3/5 Venture-Agent, Canada—Alberta—Grand Prairie aka DM Livgin

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Reach out to the event organizer with feedback. They will appreciate all constructive comments, whether they are positive, neutral or bad.

The event organizer should be the local venture agent, if the GM was the venture agent, then give your comments to the venture lieutenant or captain. They coordinate GMs and make sure the burnt out GMs get the breaks they need.

It can sometimes be hard to figure out who the local venture characters are, so you can always email the Captain or Region Coordinator for the area with the location and time, so that they can get the feedback to the right organizers. Link to captains and regionals upthread.

Grand Lodge 4/5

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GMs already have star ratings for PFS1, Glyph ratings for PFS2, and Nova ratings for SFS. Unfortunately, these are not up to date yet as the Glyphs are still not showing and the stars take a while to be advanced in the case of earning a fifth star (can't say about Novas). Also, the Coordinator list is wildly out of date for a year now and getting worse.

Best bet is to ask who the Venture Agent or Venture Officer is. A GM who doesn't want to GM is not going to deliver a good session. They have to want to GM. Right now part of the problem is it is a new set of rules so more people want to play instead of GM.

As Doug pointed out, this is usually a self-correcting problem. In my case, I just won't play when certain GMs are running a game. For the area I oversee, I work with the GMs to become better GMs so as to deliver an enjoyable and exciting game session. It is far more fun when everyone is into the scenario, both the players and the GM.

My schtick is I'm going to mercilessly slaughter the characters, but everyone at the table knows I never do. Dead characters don't make for fun sessions. Brutally bruised, hideously maimed, and mentally assaulted but still breathing and functioning characters who have "won" the scenario's goals make for some great and memorable sessions.

PF2 has really made it a lot more fun to GM in my opinion. The death and dying rules are wonderful. They've added so much more depth via the choices that come up because of them. As a GM, they increase the tension of an encounter in a good way while allowing the characters to take actions that fit right into what they can do. It's wonderful!

Hope you get a good GM and enjoy your sessions from here on out!

Dark Archive 4/5 Venture-Agent, Finland—Turku aka Tomppa

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I don't think this sounds like a problem that a rating system would fix.

We're all volunteers - nobody is forced to GM. If the GM feels like they *must* GM and this affects their attitude and thus their GMing, there's a problem in the local system. Either there aren't enough GM's and he's burned out, or he's a store employee and store wants him to GM, or maybe he feels like he has to get a GM RSP boon. In any case, a break would probably be in order.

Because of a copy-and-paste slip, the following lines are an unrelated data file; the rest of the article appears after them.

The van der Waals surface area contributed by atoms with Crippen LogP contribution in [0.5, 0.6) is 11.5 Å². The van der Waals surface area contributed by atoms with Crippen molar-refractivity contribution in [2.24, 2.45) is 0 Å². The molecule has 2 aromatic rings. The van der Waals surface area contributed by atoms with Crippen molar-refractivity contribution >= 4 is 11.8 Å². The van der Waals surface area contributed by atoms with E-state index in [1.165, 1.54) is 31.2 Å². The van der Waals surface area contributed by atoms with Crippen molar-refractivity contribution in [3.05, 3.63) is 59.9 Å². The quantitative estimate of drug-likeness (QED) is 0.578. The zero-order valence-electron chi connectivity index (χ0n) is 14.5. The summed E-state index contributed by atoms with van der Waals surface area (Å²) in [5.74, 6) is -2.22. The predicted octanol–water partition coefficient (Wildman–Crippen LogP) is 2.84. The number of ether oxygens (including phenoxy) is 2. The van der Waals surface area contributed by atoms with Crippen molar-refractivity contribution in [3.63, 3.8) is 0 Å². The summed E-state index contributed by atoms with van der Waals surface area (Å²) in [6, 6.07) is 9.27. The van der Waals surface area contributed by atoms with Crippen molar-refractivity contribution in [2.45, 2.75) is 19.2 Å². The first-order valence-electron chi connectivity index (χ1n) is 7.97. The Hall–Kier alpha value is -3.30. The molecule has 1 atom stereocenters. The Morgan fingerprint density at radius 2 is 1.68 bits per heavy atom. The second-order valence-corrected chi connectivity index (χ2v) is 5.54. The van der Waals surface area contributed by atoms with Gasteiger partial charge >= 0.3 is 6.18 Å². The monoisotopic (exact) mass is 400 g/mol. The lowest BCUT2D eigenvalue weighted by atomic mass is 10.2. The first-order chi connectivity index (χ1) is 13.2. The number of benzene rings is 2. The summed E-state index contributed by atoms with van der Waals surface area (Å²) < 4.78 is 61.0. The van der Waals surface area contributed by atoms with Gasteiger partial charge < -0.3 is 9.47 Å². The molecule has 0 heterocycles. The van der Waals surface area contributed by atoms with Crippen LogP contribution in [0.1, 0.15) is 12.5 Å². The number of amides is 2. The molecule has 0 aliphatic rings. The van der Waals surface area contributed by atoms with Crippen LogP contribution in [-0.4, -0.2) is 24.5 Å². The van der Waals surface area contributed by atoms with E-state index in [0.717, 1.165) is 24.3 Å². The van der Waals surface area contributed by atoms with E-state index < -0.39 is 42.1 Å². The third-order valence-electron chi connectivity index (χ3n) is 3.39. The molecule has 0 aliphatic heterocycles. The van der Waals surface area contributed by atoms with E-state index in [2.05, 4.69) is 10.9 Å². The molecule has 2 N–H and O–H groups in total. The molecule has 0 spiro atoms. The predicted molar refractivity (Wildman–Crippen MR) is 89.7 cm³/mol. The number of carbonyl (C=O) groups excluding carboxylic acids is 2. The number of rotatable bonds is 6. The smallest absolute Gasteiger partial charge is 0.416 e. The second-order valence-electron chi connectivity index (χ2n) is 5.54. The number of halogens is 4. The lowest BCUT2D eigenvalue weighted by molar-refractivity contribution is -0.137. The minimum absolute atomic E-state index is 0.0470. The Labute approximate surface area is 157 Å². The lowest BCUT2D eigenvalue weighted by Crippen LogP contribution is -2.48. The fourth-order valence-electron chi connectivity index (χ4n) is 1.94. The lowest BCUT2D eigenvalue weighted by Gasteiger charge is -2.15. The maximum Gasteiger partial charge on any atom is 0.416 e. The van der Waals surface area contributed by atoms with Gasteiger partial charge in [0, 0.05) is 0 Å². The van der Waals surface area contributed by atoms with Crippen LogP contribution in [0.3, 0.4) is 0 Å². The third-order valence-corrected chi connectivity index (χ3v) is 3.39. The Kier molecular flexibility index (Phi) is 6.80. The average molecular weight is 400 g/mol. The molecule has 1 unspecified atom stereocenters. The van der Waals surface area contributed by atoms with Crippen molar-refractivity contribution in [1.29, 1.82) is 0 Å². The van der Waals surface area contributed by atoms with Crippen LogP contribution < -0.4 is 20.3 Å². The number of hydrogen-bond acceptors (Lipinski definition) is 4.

You could just ask the GM what they meant by with being "forced" to GM, or ask about the local venture officers, and talk with them.

4/5

mrspaghetti wrote:
CrystalSeas wrote:
Who "coerced" him?
I think he was either an employee of the game store hosting the event, or possibly even the PFS guy for that location. He indicated that he "always has to" GM, and didn't seem too happy about it.

Sounds like you're going to be out of luck.

If your GM always has to GM, that means no one is willing to do it. No amount of bad rating for that GM is going to fix the issue. It sounds like either that person GM's or no one does.

Seems like your choice is bad gaming, or no gaming.

mrspaghetti wrote:
As for "showing everyone how to do it correctly", most PFS players demonstrate that every game by trying to be nice. It's not something I could demonstrate any better as a GM than as a player. The reason the GMs attitude matters more is because he has a much greater impact on enjoyment of the game for everyone else.

It's not just about showing people how to do it correctly, it's also about getting the right people for the job. Right now it seems you only have the choice of the wrong person.

Also, because GMing is so important for the group, like you said, that means that trying to be nice as you put it, is more valuable as a GM trait than a player trait.

1/5

I'm going to ask a somewhat controversial question -- was it the Edition the GM was feeling compelled to run or GMing in general, if you could tell?

I realized after running at Gen Con I really wasn't comfortable with PF2E, and it DRAMATICALLY impacted my GM style.

In fact, it's kind of forced me to take a backseat to a lot of local GMing due to the focus on PF2.

Dark Archive 3/5

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mrspaghetti wrote:


I find subjective ratings to be very useful if the sample size is large enough. Think Amazon product ratings and reviews.

Amazon has a customer base of 95 million people and it still has a problem with malicious reviews. The PFS player base is about 80,000 people.

Silver Crusade

Pathfinder Companion, Starfinder Adventure Path, Starfinder Roleplaying Game, Starfinder Society Subscriber; Pathfinder Roleplaying Game Superscriber
theshoveller wrote:
mrspaghetti wrote:


I find subjective ratings to be very useful if the sample size is large enough. Think Amazon product ratings and reviews.
Amazon has a customer base of 95 million people and it still has a problem with malicious reviews. The PFS player base is about 80,000 people.

And [Paizo] has a problem with malicious reviews.

4/5

Rysky wrote:
theshoveller wrote: